Medical Minute: Future of Fibromyalgia

Fibromyalgia is a condition characterized by extreme pain and muscle stiffness. It strikes five million to ten million Americans. Fibromyalgia is often treated with anti-depressants, but newer, more targeted therapies may soon be available.

For more than 20 years, Elizabeth Tross-Deamer suffered the pain of Fibromyalgia. She started taking a new medication, pregabalin, and her pain subsided.

"The memory is better. My relationships are better. People like me a lot more," says Elizabeth.

For the first time in years, this wine author can sleep at night, giving her back energy and stamina during the day. Bernadine Smith took a different drug, milnacipran, and had similar results.

"I didn't have as much depression. I wasn't as fatigued," says Bernadine.

Dr. Philip Mease is testing both drugs in separate studies.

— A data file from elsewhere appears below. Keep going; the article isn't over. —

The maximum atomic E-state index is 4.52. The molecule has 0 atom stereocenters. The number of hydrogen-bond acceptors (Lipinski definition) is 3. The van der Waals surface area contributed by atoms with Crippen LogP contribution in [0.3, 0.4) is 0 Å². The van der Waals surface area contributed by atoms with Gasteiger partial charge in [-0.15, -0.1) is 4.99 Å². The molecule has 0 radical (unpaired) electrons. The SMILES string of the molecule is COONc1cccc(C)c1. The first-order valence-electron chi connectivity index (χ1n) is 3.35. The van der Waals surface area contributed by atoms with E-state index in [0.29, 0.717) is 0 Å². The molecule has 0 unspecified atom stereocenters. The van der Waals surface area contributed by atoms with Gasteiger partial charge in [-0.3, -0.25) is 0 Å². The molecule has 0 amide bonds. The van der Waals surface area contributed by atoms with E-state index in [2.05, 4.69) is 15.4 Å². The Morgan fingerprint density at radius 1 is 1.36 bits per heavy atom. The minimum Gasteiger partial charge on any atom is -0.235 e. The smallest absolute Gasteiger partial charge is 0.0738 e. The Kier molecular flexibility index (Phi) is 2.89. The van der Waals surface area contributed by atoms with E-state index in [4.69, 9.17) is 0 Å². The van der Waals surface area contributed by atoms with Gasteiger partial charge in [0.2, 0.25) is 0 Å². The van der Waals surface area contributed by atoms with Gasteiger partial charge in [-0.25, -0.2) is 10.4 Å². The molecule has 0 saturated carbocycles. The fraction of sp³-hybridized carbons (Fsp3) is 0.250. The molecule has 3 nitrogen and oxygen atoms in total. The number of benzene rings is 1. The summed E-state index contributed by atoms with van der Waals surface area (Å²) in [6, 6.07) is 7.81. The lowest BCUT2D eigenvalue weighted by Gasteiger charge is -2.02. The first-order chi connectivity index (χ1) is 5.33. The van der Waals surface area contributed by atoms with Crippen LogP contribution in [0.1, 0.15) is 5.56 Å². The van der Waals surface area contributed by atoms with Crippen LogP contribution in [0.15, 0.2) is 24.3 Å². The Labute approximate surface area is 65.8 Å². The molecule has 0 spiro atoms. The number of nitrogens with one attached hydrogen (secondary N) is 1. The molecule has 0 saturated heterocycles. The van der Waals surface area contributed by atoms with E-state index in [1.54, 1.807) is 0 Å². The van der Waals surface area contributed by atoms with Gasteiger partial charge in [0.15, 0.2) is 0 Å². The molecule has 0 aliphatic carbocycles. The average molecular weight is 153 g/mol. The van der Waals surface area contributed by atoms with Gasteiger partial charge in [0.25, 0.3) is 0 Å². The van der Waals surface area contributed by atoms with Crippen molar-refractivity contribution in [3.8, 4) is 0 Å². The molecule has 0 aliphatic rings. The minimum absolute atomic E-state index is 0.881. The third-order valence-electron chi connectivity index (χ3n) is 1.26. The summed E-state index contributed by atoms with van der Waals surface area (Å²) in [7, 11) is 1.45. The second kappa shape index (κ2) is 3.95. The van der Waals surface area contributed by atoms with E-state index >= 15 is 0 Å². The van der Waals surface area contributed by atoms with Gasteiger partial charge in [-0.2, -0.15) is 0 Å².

"At least a third of the patients in both trials have experienced, roughly, a 50 percent reduction in pain," Dr. Mease says.

Or the drugs come from different families; pregabalin is a pain reliever, milnacipran an anti-depressant.

"What both of these medications are doing are restoring to a more natural balance the neuro-chemicals in the brain that are off kilter in this condition."

Both drugs are still in trials, but for these two women, the verdict is already in.

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